“The other thing that the industry doesn’t really want to talk about, but I think has to be talked about, is the wage differential,” Mackenzie said in an interview with Black Press. “If you’re going to say, ‘I can’t hire anybody but I’m going to pay $19 an hour,’ and down the street they’re paying $24 an hour and they are getting people, I think the solution to your problem is pretty obvious. Pay them 24 bucks an hour.”

The Seniors Advocate office has tested results with regular surveys of seniors at home, in assisted living and in residential care, a process Mackenzie intends to expand.

“We can say we’re funding a care facility for 3.36 hours, but we can’t verify that’s what they’re providing,” Mackenzie said. “We need a very robust monitoring mechanism in place to make sure that care operators who are receiving funds for care hours are using those to deliver those care hours.”


@tomfletcherbc
tfletcher@blackpress.ca

Like us on Facebook and follow us on Twitter.

BC legislatureSeniors

Get local stories you won't find anywhere else right to your inbox.
Sign up here

Just Posted

Danita Bilozaze and her daughter Dani in Comox. Photo by Karen McKinnon
Valley woman makes historic name change for truth and reconciliation

First in Canada to be issued new passport under the TRC Calls to Action

For Leela Harrop, the recent death of her brother Raju Tiwari pushed her to sign up for the vaccine. Photo supplied
Comox woman on fence books vaccine due to brother’s death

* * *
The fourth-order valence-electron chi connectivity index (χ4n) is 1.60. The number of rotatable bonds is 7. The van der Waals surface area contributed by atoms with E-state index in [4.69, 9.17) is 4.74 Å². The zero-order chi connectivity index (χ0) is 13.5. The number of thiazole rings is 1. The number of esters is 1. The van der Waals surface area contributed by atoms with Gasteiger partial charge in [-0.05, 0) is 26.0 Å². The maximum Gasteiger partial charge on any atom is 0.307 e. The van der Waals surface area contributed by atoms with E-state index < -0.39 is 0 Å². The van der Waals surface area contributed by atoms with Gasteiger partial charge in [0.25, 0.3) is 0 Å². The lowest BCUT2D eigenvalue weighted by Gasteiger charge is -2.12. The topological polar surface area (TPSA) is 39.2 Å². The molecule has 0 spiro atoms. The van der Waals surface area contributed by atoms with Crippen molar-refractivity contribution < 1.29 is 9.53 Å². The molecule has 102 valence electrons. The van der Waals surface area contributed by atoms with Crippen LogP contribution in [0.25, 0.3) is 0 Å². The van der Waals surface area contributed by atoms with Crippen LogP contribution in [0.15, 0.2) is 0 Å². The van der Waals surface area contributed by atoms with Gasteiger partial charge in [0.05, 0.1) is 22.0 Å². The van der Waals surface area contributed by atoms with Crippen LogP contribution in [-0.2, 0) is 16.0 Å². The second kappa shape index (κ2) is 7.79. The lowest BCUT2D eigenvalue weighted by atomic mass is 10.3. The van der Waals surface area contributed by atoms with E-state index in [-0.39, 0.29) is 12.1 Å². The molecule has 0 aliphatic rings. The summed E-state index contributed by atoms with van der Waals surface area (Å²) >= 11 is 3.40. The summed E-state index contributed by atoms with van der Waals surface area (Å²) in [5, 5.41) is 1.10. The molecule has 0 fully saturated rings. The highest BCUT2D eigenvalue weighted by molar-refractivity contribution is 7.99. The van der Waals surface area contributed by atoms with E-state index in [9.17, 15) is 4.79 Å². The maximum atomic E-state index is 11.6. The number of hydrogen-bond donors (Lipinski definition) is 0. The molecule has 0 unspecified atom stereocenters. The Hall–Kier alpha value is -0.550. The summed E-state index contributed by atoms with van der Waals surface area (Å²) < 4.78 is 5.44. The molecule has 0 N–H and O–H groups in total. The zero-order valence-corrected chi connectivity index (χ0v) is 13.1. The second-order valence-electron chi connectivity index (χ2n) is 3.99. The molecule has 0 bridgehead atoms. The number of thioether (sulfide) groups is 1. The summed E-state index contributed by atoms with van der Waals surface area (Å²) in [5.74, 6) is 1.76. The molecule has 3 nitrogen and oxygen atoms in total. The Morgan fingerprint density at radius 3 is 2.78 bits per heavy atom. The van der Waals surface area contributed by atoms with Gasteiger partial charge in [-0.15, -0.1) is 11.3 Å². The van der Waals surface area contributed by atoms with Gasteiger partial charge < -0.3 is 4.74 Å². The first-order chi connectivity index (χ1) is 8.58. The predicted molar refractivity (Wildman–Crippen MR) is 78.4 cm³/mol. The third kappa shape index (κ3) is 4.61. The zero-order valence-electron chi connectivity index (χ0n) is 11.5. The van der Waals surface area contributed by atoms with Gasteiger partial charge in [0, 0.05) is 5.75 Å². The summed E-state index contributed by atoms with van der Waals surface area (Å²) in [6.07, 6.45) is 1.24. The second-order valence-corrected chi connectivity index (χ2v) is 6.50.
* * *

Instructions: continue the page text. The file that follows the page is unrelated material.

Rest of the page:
Leela Harrop says she did have issues with signing up online this past week

Most categories of crime held steady from year to year in Cumberland. File photo
Cumberland crime numbers hold steady year to year

A few categories had notable changes but many were similar to 2019

The colourful Taylor’s Checkerspot butterfly has been reintroduced on Hornby Island, BC. Photo courtesy the Taylor’s Checkerspot Butterfly Recovery Project.
Checkerspot Butterfly Recovery Project releases more caterpillars on Hornby Island

Chris Junck Special to Black Press The number of Taylor’s checkerspot butterflies… Continue reading

Paper Excellence took over Catalyst Paper operations in B.C. in 2018. (Paper Excellence photo)
Russ Ball (left) and some of the team show off the specimen after they were able to remove it Friday. Photo supplied
Courtenay fossil hunter finds ancient turtle on local river

The specimen will now make its home at the Royal BC Museum

Cannabis bought in British Columbia (Ashley Wadhwani/Black Press Media)